Caralea Taylor (L) has worked for 20 years as a paramedic in Revelstoke. For Kellie Christy (R), its been 30 years. (Liam Harrap - Revelstoke Review)

Caralea Taylor (L) has worked for 20 years as a paramedic in Revelstoke. For Kellie Christy (R), its been 30 years. (Liam Harrap - Revelstoke Review)

‘It’s an honour’: Revelstoke paramedics celebrate decades long service

Combined Kellie Christy and Caralea Taylor have worked in the ambulance service for 50 years

The year 1991 was big. The Canadian Goods and Services Tax (GST) was introduced, the Soviet Union ceased to exist and Airbags were invented. It was also the year Kellie Christy became a paramedic in Revelstoke.

This month, she is celebrating 30 years on the job.

“When you can go on a call, you know you can make a difference,” said Christy.

“I’ve given back to the community that opened its arms to me.”

Since the ski hill opened, ambulance calls have increased to 750 in 2019 from 521 in 2007.

Over the years, Christy has watched people in the community age. When she gets called into someone’s home, it’s usual for her to know them. She’ll recognize a photo and be familiar with the family’s history.

“People are not just a number on a screen,” she said.

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Some events that stand out include the tour bus that collided head-on with a transport truck in a snowshed over Rogers Pass in 2000. The crash killed six people.

Christy was one of the first on-scene and one of the last to leave. There were no lights in the tunnel at the time, which probably contributed to the crash, but the darkness also helped blanket the trauma.

“That accident made me realise that sometimes I need to ask for help. I am not a rock,” she said.

“Death doesn’t bother me anymore. But how people die and the families left behind — that can be hard.”

Another story that’s memorable was responding to a possible leg amputation at a logging accident by the Goldstream River, north of Revelstoke.

Christy and a doctor went to the scene via helicopter. It was windy and Christy kept throwing up in latex gloves during the flight. While the logger was still lucid, he’s legs were twisted behind his back from a fallen tree. Christy sent the man’s kid to look for large cedar bark strips to help wrap and stabilize the legs for transport. There was no time for paper and pens, so Christy wrote notes on her arm.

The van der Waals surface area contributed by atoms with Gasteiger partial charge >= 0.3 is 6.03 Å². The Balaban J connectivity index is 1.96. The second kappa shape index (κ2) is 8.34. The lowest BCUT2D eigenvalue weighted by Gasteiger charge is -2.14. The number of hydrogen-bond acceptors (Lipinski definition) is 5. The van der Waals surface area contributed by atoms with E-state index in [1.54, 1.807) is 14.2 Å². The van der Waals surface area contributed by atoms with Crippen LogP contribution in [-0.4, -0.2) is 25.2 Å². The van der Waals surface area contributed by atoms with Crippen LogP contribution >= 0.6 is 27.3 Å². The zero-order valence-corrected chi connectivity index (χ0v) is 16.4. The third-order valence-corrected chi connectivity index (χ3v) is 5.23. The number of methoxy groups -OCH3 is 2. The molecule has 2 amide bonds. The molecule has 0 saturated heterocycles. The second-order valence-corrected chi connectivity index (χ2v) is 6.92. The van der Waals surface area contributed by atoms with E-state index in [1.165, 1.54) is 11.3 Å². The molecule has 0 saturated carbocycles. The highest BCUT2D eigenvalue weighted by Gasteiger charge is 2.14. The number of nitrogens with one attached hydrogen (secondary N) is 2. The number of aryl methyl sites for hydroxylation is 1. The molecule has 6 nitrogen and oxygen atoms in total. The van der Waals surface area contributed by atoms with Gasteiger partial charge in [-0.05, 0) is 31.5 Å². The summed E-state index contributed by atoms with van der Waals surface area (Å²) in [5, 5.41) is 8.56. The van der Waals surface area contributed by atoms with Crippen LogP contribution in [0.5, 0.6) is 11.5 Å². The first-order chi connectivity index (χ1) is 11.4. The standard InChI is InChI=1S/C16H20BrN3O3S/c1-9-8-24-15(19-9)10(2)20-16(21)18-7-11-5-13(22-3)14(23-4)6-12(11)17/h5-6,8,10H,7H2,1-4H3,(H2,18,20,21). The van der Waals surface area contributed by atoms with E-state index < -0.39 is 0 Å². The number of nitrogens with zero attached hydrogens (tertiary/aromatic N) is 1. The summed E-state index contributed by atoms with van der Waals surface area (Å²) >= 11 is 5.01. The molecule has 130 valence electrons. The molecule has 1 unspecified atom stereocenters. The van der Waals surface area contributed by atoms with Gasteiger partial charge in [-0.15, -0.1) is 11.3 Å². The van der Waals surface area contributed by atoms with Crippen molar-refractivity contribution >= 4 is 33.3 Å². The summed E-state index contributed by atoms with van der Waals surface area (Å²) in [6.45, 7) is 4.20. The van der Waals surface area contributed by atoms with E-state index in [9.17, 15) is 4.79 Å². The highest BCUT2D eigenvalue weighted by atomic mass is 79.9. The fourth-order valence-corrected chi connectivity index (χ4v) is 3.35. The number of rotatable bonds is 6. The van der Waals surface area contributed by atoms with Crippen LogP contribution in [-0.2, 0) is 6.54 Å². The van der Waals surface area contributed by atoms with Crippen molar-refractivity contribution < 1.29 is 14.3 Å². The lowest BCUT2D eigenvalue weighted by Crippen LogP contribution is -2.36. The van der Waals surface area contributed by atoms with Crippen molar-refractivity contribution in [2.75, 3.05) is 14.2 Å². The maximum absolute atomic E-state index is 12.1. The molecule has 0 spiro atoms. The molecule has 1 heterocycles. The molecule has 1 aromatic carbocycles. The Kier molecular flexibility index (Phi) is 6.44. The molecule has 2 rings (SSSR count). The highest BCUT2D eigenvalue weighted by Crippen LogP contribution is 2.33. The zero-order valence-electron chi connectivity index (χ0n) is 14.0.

The man was flown to hospital in Kamloops, where the admissions doctor told Christy, “now, that’s first aid.”

The logger later danced at his kid’s wedding.

Since Mayor Gary Sulz is also our community’s funeral director, he has witnessed Christy in action over the years.

“I’ve had the privilege of working with you in tragic circumstances and you’ve always come through,” he said in a video dedicated to Christy.

“On behalf of Revelstoke, thank you.”

In the same video, station manager Kirk Pitaoulis said, “I learned early on that you are the true leader of our station, but you are humble enough and kind enough to support me.”

It’s clear Christy has made a significant impact on her fellow paramedics, like Kaleigh Beattie.

“You have been the single most influential person in my career,” she said in the video. She’s been a paramedic in Revelstoke for 10 years.

“You helped me challenge through the battles of life to be a stronger person.”

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Caralea Taylor is another local paramedic celebrating many years of service in Revelstoke.

Taylor took the job in 2001 because she wanted to help. She said her favourite part of the job is getting to know people in the community, listening to their stories and holding their hand through difficult moments.

“Patients always remember how you made them feel. Not the meds you gave or the IV you put in,” she said.

“It’s an honour and privilege to help people through their worst moments.”

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